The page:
I always thought my first foray into H.G. Wells would be The War of the Worlds - but actually this made a fantastic starting point! A quick read, 'The Invisible Man' is accessible, vivid and packs quite a punch along the way, and I really enjoyed it.

It's about... well, an Invisible Man. Except when he first arrives in the little town of Iping, no one KNOWS he's an Invisible Man. Swathed in bandages, wearing gloves and heavy clothes, and with a hat and goggle-like glasses hiding his features, everyone assumes he's had a terrible accident. It's only when odd things begin to happen and the increasingly volatile gentleman is provoked into revealing his secret that all hell breaks loose. Is he a sympathetic victim or a murderous madman? Will he find someone to help him? How on earth did he reach this point in his life? How DOES a man render himself invisible anyway?

What really surprised me, at least earlier on in the book, is how funny it is. The small-town characters are so amusing - Mr Marvel, the tramp, has some particularly good one-liners that made me chuckle - and some of their brilliantly observed little foibles are ones we all recognise even if we'd rather not admit to them! Nearer the end of the book the humour gives way largely to the Invisible Man's eloquently-told story and the melodramatic thrill of the chase, which was interesting but for me, not as enjoyable as the quick wit of the first half. Nevertheless, I'm very glad to have finally read this classic of science fiction writing - and I'm still looking forward to The War of the Worlds!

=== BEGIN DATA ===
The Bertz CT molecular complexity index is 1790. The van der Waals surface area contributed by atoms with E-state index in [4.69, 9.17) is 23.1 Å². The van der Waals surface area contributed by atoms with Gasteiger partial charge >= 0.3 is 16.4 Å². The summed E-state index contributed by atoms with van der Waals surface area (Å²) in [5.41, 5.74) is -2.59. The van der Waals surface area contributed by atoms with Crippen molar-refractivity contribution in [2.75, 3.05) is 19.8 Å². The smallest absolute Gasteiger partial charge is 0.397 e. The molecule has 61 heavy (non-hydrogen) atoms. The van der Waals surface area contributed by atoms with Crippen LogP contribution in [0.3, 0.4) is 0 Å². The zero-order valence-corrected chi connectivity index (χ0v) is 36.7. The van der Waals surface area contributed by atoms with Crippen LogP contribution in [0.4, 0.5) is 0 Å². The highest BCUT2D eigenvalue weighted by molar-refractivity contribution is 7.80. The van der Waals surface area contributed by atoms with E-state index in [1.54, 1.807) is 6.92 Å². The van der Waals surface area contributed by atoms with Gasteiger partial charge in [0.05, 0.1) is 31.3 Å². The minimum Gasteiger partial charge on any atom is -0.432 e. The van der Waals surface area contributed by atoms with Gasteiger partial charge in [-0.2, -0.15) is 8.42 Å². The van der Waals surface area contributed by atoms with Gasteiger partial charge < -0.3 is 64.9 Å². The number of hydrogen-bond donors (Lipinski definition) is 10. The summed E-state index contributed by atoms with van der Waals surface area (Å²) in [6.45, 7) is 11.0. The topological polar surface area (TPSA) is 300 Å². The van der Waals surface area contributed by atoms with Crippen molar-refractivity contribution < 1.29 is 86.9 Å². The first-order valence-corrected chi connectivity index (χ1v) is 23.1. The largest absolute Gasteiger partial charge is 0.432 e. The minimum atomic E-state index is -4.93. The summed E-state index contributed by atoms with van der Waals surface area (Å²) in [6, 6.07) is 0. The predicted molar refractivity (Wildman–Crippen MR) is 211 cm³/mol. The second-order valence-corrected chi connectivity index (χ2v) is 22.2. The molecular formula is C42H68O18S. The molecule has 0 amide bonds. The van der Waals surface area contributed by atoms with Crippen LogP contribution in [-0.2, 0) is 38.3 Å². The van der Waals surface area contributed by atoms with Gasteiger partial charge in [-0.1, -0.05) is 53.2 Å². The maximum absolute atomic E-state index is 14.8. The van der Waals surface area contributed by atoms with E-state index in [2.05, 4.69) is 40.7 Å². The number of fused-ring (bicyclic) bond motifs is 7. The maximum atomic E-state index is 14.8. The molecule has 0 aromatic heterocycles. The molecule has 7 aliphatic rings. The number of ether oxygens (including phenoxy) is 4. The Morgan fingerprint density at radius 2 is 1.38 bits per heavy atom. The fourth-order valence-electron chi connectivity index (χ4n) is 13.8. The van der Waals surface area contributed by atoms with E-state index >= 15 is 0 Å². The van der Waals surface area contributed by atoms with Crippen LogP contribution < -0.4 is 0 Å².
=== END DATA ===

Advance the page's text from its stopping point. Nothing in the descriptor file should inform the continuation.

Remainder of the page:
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4 of 4 people found the following review helpful By Gregory S. Buzwell TOP 1000 REVIEWERVINE VOICE on 23 Jun. 2011
Format: Paperback Verified Purchase
The opening scenes of this novel are superb and evocative of any number of mystery stories. A stranger, his face heavily wrapped in bandages, arrives during a violent snow storm in a small out of the way town. Seeking shelter in a wayside inn his strange behaviour and secretive ways soon arouse suspicion, distrust and ultimately hostility. What makes this novel different from any other with a similar set-up is that the mysterious stranger isn't on the run from the law, or his partners in crime, but rather has put himself at odds with his fellow humans by his scientific, and brilliantly successful, experiments into invisibility. Something so keenly sought, and something which has long been a dream for many, turns out to be a curse beyond all imagining.

H.G. Wells was very good at portraying the dark flip-side of scientific research. For every brilliant scientific advance that helps mankind there is something destructive and unpleasant that crawls from the laboratory and causes misery and chaos. Having studied under T.H. Huxley Wells was uniquely placed among the popular authors of his day to address the debates surrounding the dark directions, and casually abandoned ethical codes, that dogged scientific advances during the twilight years of Queen Victoria's reign. Griffin - the Invisible Man - shows by his fanatical adherence to his scientific work how brilliant results can be achieved but, all too frequently, only at the expense of terrible suffering.

Having successfully discovered the secret to invisibility Griffin finds himself hounded and attacked by everyone who senses his presence. Obtaining food, finding shelter, even walking down a crowded street become nightmarishly difficult tasks.